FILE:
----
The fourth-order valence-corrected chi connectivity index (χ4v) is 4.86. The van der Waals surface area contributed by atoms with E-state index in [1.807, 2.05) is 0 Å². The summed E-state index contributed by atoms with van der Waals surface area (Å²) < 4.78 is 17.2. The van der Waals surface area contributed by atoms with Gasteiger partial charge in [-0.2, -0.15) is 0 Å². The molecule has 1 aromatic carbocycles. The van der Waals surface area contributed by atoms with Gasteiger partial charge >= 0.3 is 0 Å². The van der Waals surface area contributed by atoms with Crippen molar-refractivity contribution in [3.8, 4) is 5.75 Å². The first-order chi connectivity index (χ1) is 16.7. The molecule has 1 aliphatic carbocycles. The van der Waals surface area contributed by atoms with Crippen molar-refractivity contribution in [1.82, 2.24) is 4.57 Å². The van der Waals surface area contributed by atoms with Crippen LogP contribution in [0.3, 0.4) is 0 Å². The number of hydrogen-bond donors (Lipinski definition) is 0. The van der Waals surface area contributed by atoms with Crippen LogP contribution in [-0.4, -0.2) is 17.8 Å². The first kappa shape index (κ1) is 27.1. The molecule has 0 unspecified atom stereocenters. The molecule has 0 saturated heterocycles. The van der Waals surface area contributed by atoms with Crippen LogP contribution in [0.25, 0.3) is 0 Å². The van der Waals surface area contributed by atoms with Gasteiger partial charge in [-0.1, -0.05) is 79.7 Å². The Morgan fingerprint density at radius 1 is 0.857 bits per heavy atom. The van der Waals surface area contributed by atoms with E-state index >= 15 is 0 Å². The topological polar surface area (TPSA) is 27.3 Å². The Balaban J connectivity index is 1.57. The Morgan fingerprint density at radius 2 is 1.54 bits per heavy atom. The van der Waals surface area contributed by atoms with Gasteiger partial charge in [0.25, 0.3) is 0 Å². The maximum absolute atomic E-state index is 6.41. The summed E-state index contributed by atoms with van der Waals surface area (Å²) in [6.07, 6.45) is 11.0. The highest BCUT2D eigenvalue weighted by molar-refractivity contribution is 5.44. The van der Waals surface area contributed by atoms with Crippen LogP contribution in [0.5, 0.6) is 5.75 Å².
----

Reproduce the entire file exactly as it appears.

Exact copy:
The fourth-order valence-corrected chi connectivity index (χ4v) is 4.86. The van der Waals surface area contributed by atoms with E-state index in [1.807, 2.05) is 0 Å². The summed E-state index contributed by atoms with van der Waals surface area (Å²) < 4.78 is 17.2. The van der Waals surface area contributed by atoms with Gasteiger partial charge in [-0.2, -0.15) is 0 Å². The molecule has 1 aromatic carbocycles. The van der Waals surface area contributed by atoms with Gasteiger partial charge >= 0.3 is 0 Å². The van der Waals surface area contributed by atoms with Crippen molar-refractivity contribution in [3.8, 4) is 5.75 Å². The first-order chi connectivity index (χ1) is 16.7. The molecule has 1 aliphatic carbocycles. The van der Waals surface area contributed by atoms with Crippen molar-refractivity contribution in [1.82, 2.24) is 4.57 Å². The van der Waals surface area contributed by atoms with Crippen LogP contribution in [0.3, 0.4) is 0 Å². The number of hydrogen-bond donors (Lipinski definition) is 0. The van der Waals surface area contributed by atoms with Crippen LogP contribution in [-0.4, -0.2) is 17.8 Å². The first kappa shape index (κ1) is 27.1. The molecule has 0 unspecified atom stereocenters. The molecule has 0 saturated heterocycles. The van der Waals surface area contributed by atoms with Crippen LogP contribution in [0.25, 0.3) is 0 Å². The van der Waals surface area contributed by atoms with Gasteiger partial charge in [-0.1, -0.05) is 79.7 Å². The Morgan fingerprint density at radius 1 is 0.857 bits per heavy atom. The van der Waals surface area contributed by atoms with E-state index >= 15 is 0 Å². The topological polar surface area (TPSA) is 27.3 Å². The Balaban J connectivity index is 1.57. The Morgan fingerprint density at radius 2 is 1.54 bits per heavy atom. The van der Waals surface area contributed by atoms with Gasteiger partial charge in [0.25, 0.3) is 0 Å². The maximum absolute atomic E-state index is 6.41. The summed E-state index contributed by atoms with van der Waals surface area (Å²) in [6.07, 6.45) is 11.0. The highest BCUT2D eigenvalue weighted by molar-refractivity contribution is 5.44. The van der Waals surface area contributed by atoms with Crippen LogP contribution in [0.5, 0.6) is 5.75 Å².